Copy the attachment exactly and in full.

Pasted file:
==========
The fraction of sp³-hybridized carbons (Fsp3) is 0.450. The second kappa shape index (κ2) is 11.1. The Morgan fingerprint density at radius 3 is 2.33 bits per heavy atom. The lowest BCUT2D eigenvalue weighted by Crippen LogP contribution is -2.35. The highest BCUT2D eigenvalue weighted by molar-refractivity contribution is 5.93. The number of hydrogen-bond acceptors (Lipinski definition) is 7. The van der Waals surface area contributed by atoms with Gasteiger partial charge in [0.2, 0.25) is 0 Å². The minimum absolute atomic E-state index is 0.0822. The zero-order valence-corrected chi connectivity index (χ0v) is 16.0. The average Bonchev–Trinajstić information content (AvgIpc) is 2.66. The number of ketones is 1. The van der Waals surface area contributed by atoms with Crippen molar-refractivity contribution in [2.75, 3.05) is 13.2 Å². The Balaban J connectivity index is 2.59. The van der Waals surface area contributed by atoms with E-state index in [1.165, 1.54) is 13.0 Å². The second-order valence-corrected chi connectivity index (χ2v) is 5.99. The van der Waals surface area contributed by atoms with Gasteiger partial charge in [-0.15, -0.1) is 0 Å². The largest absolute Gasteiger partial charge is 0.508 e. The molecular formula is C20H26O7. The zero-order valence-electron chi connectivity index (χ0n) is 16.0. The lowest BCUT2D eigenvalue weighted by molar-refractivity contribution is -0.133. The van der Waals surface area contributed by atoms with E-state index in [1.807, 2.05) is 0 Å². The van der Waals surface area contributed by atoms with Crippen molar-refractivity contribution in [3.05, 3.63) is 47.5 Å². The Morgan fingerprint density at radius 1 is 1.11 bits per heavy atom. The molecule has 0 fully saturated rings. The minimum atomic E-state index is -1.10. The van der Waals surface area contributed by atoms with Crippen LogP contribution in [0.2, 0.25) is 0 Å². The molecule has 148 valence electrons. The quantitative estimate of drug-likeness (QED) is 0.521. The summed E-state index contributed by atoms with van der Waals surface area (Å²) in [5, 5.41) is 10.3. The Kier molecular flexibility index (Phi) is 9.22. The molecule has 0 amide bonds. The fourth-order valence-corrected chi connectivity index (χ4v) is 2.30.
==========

The fraction of sp³-hybridized carbons (Fsp3) is 0.450. The second kappa shape index (κ2) is 11.1. The Morgan fingerprint density at radius 3 is 2.33 bits per heavy atom. The lowest BCUT2D eigenvalue weighted by Crippen LogP contribution is -2.35. The highest BCUT2D eigenvalue weighted by molar-refractivity contribution is 5.93. The number of hydrogen-bond acceptors (Lipinski definition) is 7. The van der Waals surface area contributed by atoms with Gasteiger partial charge in [0.2, 0.25) is 0 Å². The minimum absolute atomic E-state index is 0.0822. The zero-order valence-corrected chi connectivity index (χ0v) is 16.0. The average Bonchev–Trinajstić information content (AvgIpc) is 2.66. The number of ketones is 1. The van der Waals surface area contributed by atoms with Crippen molar-refractivity contribution in [2.75, 3.05) is 13.2 Å². The Balaban J connectivity index is 2.59. The van der Waals surface area contributed by atoms with E-state index in [1.165, 1.54) is 13.0 Å². The second-order valence-corrected chi connectivity index (χ2v) is 5.99. The van der Waals surface area contributed by atoms with Gasteiger partial charge in [-0.15, -0.1) is 0 Å². The largest absolute Gasteiger partial charge is 0.508 e. The molecular formula is C20H26O7. The zero-order valence-electron chi connectivity index (χ0n) is 16.0. The lowest BCUT2D eigenvalue weighted by molar-refractivity contribution is -0.133. The van der Waals surface area contributed by atoms with E-state index in [1.807, 2.05) is 0 Å². The van der Waals surface area contributed by atoms with Crippen molar-refractivity contribution in [3.05, 3.63) is 47.5 Å². The Morgan fingerprint density at radius 1 is 1.11 bits per heavy atom. The molecule has 0 fully saturated rings. The minimum atomic E-state index is -1.10. The van der Waals surface area contributed by atoms with Crippen LogP contribution in [0.2, 0.25) is 0 Å². The molecule has 148 valence electrons. The quantitative estimate of drug-likeness (QED) is 0.521. The summed E-state index contributed by atoms with van der Waals surface area (Å²) in [5, 5.41) is 10.3. The Kier molecular flexibility index (Phi) is 9.22. The molecule has 0 amide bonds. The fourth-order valence-corrected chi connectivity index (χ4v) is 2.30.